Tracy Holsclaw, Ujjaini Alam, Bruno Sanso, Herbie Lee, Katrin Heitmann, Salman Habib, and David Higdon
04/12/2011 09:00 AM
Applied Mathematics & Statistics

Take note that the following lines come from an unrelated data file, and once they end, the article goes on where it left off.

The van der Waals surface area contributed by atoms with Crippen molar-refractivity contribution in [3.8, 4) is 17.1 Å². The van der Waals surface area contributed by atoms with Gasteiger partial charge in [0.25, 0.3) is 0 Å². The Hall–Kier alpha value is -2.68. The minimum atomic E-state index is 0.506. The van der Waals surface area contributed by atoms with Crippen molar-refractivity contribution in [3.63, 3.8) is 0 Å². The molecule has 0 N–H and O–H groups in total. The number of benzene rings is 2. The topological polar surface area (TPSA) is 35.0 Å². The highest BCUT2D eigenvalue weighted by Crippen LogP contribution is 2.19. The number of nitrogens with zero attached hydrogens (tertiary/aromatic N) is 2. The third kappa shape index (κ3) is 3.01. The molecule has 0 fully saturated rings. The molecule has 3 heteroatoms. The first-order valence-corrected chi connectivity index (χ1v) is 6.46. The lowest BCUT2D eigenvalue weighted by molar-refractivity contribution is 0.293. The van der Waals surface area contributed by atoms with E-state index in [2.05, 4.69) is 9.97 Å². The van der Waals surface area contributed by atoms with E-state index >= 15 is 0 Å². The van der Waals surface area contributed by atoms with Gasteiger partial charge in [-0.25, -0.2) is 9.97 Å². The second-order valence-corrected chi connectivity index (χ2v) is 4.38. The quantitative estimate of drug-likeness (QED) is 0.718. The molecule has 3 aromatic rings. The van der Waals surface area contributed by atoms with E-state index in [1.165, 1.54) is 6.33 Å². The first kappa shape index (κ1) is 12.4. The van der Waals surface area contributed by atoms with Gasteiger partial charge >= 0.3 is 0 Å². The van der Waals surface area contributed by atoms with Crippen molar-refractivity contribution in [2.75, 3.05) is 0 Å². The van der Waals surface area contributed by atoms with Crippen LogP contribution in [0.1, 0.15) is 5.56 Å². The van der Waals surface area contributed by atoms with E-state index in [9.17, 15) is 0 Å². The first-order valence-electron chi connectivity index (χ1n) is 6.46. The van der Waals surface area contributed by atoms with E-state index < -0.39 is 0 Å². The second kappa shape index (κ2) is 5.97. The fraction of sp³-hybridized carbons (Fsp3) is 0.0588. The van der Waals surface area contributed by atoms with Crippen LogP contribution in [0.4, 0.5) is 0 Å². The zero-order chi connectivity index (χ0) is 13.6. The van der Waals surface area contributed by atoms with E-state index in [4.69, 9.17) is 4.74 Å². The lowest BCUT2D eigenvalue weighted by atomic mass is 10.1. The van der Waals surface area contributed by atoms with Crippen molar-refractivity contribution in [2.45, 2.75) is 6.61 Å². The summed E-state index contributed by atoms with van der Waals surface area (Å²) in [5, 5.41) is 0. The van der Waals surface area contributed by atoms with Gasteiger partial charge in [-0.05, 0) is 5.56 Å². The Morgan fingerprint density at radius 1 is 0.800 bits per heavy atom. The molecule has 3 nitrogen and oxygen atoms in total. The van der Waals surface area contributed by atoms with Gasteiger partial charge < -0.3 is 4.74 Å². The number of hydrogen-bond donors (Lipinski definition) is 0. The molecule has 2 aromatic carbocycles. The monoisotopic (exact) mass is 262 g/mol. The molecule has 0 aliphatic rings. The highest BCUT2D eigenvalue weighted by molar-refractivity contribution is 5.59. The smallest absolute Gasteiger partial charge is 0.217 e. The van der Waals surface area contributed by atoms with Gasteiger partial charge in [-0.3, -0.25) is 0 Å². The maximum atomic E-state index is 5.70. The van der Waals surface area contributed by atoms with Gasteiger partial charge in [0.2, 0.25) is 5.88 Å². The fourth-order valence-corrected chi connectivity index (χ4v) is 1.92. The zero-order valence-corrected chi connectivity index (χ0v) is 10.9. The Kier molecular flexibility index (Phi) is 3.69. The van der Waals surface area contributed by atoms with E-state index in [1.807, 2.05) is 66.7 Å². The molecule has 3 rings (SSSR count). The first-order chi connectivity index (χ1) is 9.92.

The cause for the accelerated expansion of the Universe poses one of the most fundamental questions in physics today. In the absence of a compelling theory to explain the observations, we first have to characterize the phenomenon. If we assume that the acceleration is caused by some form of dark energy, it can be described by its dark energy equation of state w. It is a major aim of ongoing and upcoming cosmological surveys to measure the dark energy equation of state and a possible time dependence at high accuracy. Since we cannot measure w(z) directly, we have to develop powerful reconstruction methods to extract w(z) reliably with controlled error bars. We have recently introduced a new reconstruction method for w(z) based on Gaussian process modeling. This method can capture non-trivial time-dependencies in w(z) and most importantly yields controlled and unbaised error estimates. In this paper we extend the method to include a diverse set of measurements: baryon acoustic oscillations, cosmic microwave background measurements, and supernova data. We analyze currently available data and show constraints on w(z). We find that current observations are in very good agreement with a cosmological constant. In addition we explore how well our method captures nontrivial behavior of w(z) by analyzing simulated data assuming high-quality data from future surveys. We find that baryon acoustic oscillation measurements by themselves already lead to remarkably good reconstruction results and the combination of different high-quality probes allows us to reconstruct w(z) very reliably with small error bounds.